Sunday, 27 October 2013

lnhammer: lo-fi photo of a tall, thin man - caption: "some guy" (Default)
Somedono, Awata

    I leave to escape
this misery and, especially,
    the eyes of others
-- there at the foot of mountains
where the clouds rise up thickly.

This poem was written when the Mizuno'o Emperor [Seiwa] moved from Somodono to Awata; below "Katsura Palace."

—21-23 October 2013

Original by Ayamochi. I've got nothing on this person. No other Kokinshu poem is credited to him (or her?), and some textual traditions give the poem as author unknown (one lone source, which puts this above #463, credits it to "Yamamochi"). ¶ Another Teika restoration. Somodono and Awata were two more estates in the capital -- the former owned by Seiwa's grandfather and regent, Fujiwara no Yoshifusa (see #52), the latter by Yoshifusa's heir and successor, Fujiwara no Mototsune (see #349). The exact meaning of awatatsu is uncertain but the standard explanation is a sense something like "to rise thickly." The effect of first "misery" being emphatically marked and then "other eyes" doubly so is striking, and the resulting the tension is released interestingly by the antithesis of rising above the mountain's foot in a clause given its own emphasis by sentence inversion.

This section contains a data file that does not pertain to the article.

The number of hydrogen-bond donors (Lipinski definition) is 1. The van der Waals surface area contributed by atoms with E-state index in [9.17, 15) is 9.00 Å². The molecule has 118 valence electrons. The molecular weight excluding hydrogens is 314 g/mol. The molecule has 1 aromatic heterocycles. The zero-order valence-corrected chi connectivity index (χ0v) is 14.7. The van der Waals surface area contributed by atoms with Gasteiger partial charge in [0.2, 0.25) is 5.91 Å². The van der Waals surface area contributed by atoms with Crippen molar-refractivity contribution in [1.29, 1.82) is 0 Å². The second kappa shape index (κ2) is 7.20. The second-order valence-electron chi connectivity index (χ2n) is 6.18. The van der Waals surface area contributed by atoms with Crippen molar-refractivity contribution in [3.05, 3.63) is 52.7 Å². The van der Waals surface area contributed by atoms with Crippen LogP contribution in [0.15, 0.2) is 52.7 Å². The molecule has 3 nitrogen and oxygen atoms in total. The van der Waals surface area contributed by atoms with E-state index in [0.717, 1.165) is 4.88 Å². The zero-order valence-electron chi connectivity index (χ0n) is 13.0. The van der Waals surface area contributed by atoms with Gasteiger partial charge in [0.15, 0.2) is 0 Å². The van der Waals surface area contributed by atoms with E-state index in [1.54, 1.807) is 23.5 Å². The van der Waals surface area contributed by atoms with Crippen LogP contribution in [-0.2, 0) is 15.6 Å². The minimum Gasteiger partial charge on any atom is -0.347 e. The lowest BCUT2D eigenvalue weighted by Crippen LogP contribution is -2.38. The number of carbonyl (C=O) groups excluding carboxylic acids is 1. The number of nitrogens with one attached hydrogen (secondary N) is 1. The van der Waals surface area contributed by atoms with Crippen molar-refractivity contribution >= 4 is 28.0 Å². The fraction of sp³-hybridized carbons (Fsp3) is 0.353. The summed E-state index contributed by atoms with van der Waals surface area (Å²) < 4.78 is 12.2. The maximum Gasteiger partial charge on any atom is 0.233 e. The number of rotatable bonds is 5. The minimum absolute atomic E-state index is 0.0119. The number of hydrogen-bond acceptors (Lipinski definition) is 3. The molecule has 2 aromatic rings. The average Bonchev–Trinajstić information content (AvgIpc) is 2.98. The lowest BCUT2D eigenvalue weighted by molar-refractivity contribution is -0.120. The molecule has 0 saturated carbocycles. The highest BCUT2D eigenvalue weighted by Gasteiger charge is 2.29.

ukime o-ba
yoso me to nomi zo
kumo no awatatsu
yama no fumoto ni

kono uta, mizuno'o no mikado no somedono yori awata e utsuritamaukeru toki ni yomeru, katsura [no] miya shita



Warning: contents contain line-breaks.

As language practice, I was translating classical Japanese poetry -- most recently, book 11 (love part 1) of the Kokinshu anthology. This project is, however, on hiatus. Past translations are archived here. Suggestions, corrections, and questions always welcome.

There's also original pomes in the journal archives.

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